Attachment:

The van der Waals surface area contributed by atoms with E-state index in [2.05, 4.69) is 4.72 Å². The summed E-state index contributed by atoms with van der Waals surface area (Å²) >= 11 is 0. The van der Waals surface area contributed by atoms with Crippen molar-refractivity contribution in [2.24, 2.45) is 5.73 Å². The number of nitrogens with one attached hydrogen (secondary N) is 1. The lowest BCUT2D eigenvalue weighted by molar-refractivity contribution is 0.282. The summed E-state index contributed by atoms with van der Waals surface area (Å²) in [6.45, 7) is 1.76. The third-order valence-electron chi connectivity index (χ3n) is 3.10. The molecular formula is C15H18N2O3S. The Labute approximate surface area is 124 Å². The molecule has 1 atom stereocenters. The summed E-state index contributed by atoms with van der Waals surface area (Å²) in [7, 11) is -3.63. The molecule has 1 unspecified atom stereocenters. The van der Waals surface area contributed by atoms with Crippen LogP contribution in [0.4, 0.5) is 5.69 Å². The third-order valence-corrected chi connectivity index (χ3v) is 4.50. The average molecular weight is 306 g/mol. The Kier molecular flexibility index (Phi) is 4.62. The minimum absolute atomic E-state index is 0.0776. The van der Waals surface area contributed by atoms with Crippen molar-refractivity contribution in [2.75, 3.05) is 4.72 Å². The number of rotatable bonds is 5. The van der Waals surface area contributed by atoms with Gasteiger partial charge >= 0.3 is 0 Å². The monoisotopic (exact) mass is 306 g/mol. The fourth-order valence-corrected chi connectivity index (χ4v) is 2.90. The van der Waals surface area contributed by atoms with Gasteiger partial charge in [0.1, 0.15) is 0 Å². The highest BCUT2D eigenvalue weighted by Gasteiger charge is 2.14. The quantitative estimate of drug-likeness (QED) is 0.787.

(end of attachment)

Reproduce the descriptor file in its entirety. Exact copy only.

The van der Waals surface area contributed by atoms with E-state index in [2.05, 4.69) is 4.72 Å². The summed E-state index contributed by atoms with van der Waals surface area (Å²) >= 11 is 0. The van der Waals surface area contributed by atoms with Crippen molar-refractivity contribution in [2.24, 2.45) is 5.73 Å². The number of nitrogens with one attached hydrogen (secondary N) is 1. The lowest BCUT2D eigenvalue weighted by molar-refractivity contribution is 0.282. The summed E-state index contributed by atoms with van der Waals surface area (Å²) in [6.45, 7) is 1.76. The third-order valence-electron chi connectivity index (χ3n) is 3.10. The molecular formula is C15H18N2O3S. The Labute approximate surface area is 124 Å². The molecule has 1 atom stereocenters. The summed E-state index contributed by atoms with van der Waals surface area (Å²) in [7, 11) is -3.63. The molecule has 1 unspecified atom stereocenters. The van der Waals surface area contributed by atoms with Crippen LogP contribution in [0.4, 0.5) is 5.69 Å². The third-order valence-corrected chi connectivity index (χ3v) is 4.50. The average molecular weight is 306 g/mol. The Kier molecular flexibility index (Phi) is 4.62. The minimum absolute atomic E-state index is 0.0776. The van der Waals surface area contributed by atoms with Crippen molar-refractivity contribution in [2.75, 3.05) is 4.72 Å². The number of rotatable bonds is 5. The van der Waals surface area contributed by atoms with Gasteiger partial charge >= 0.3 is 0 Å². The monoisotopic (exact) mass is 306 g/mol. The fourth-order valence-corrected chi connectivity index (χ4v) is 2.90. The van der Waals surface area contributed by atoms with Gasteiger partial charge in [0.1, 0.15) is 0 Å². The highest BCUT2D eigenvalue weighted by Gasteiger charge is 2.14. The quantitative estimate of drug-likeness (QED) is 0.787.